In the aftermath of Hurricane Maria, the majority of Puerto Rico was left without power. Recovery efforts are going to be a massive undertaking, and this meant local officials were on the lookout for contractors to get to work. A small company in Montana became the focus of controversy as they landed a huge contract to help to restore electricity on the island. The two-man operation at Whitefish Energy Holdings hit it big with a $300 million agreement with the Puerto Rico Electric Power Authority (PREPA). However, that has ended as Congress and Puerto Rico have cancelled the contract and are taking a look.
Almost instantly, there were questions about how this small company from Montana would be able to handle the task of bringing power back to Puerto Rico. Government officials in Puerto Rico demanded answers as to how this small company came out of nowhere to land a big payday.
There were also concerns about the actual work being done on the island. Governor Ricardo Rosselló at one point stepped in to ask that the contract be voided. As of today, the head of PREPA has started the process to end the contract with Whitefish.
No puede haber distracción alguna que altere el compromiso de levantar el sistema eléctrico lo más rápido posible. pic.twitter.com/dS2wo32bAH
— Ricardo Rossello (@ricardorossello) October 29, 2017
With all the bad press about the contracts, workers became easy targets for locals. To start to reconnect power, the company had begun flying in utility workers. As the worked on reconnecting power or doing something as simple as fixing broken power poles, locals began fighting against the efforts. As one point, the utility workers were being pelted with rocks and other materials as the tried to work.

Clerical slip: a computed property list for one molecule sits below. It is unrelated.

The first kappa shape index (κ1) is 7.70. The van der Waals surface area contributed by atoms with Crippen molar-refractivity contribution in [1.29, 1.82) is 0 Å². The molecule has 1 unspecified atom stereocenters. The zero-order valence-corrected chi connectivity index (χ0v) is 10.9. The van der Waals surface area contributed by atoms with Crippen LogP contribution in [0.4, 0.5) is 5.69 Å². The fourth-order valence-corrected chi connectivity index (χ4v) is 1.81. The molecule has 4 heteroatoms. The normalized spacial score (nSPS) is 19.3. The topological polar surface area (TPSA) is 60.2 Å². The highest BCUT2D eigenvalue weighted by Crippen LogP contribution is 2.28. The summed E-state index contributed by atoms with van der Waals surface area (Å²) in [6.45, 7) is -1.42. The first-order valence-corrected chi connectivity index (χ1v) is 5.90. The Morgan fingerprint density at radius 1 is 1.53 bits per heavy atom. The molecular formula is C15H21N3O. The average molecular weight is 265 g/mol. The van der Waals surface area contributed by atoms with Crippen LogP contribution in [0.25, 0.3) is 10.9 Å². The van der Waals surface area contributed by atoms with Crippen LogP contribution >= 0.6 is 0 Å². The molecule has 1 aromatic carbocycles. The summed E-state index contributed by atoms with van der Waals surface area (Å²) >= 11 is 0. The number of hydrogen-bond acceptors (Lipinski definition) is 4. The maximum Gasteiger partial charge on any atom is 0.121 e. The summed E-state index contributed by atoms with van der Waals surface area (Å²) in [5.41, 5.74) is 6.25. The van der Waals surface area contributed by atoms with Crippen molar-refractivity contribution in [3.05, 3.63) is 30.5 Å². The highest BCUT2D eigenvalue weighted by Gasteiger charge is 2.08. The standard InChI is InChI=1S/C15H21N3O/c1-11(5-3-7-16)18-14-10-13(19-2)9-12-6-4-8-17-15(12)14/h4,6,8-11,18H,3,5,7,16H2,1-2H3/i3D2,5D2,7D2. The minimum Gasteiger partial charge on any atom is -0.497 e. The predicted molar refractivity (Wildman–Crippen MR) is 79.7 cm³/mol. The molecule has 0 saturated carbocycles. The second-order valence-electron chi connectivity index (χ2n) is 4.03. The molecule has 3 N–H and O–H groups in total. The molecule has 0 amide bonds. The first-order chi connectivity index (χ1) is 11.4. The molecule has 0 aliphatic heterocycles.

While the Montana company will be paid for the work the projects they are currently handling, there will be no further work done under this contract. Their current work is scheduled to be finished by the end of November and will net the company about $20 million. This is not even 10% of the overall contracted amount.
The fact that a small two-person company was able to win a tremendous job like this was startling for many. There were complaints filled at all levels including the local government and even the White House. Federal agencies like FEMA also weighed in with their concerns. It seems no one had answers about how this contract started.
Richard Ramos, the head of PREPA, received pushback from FEMA officials as they shared that they were not authorizing any payments to the company. Ramos also fielded questions about unethical activities that may have been connected to the contract. The Whitefish company happens to be based in the hometown of Interior Secretary Ryan Zinke, which is Whitefish, Montana.
After being in business for two short years and only hiring two employees during that time, many asked if Zinke had pulled strings to win the contract. Zinke has denied any connection to the company beyond communication in the form of a letter that the company sent to Zinke after securing the deal.
Andy Techmanski, the CEO of Whitefish Energy, seemed to be confident in the overall business model of his company as he took questions about the possible help with securing the contract. According to Tachmanski, the company has a great deal of experience working in rough terrain and is also structured in a way that allows them to ramp up the numbers of workers available very quickly.
While Zinke contends there were no connections beyond both the men at one point living in Whitefish, local reporters broke the news that Zinke’s son once worked for Tachmanski. It is not clear if this is just something one might expect in a small town like Whitefish or if there was more of a connection than was let on.
Ending the contract with Whitefish cannot happen overnight, but local officials have started the process. Ramos is working to get the request to cancel the contract in front of the PERPA board for approval. Once this is granted the company must give Whitefish a 30-day notice they are canceling the contract.
To fill the gap left by voided contract, Rosselló has reached out to state officials in both Florida and New York for help. Florida Gov. Rick Scott and New York Gov. Andrew Cuomo have already played a vital role in the start of the recovery efforts. Scott declared the State of Emergency in Florida to aid in resettling those in need to the mainland. Both Scott and Cuomo have made multiple visits to the island to offer their support.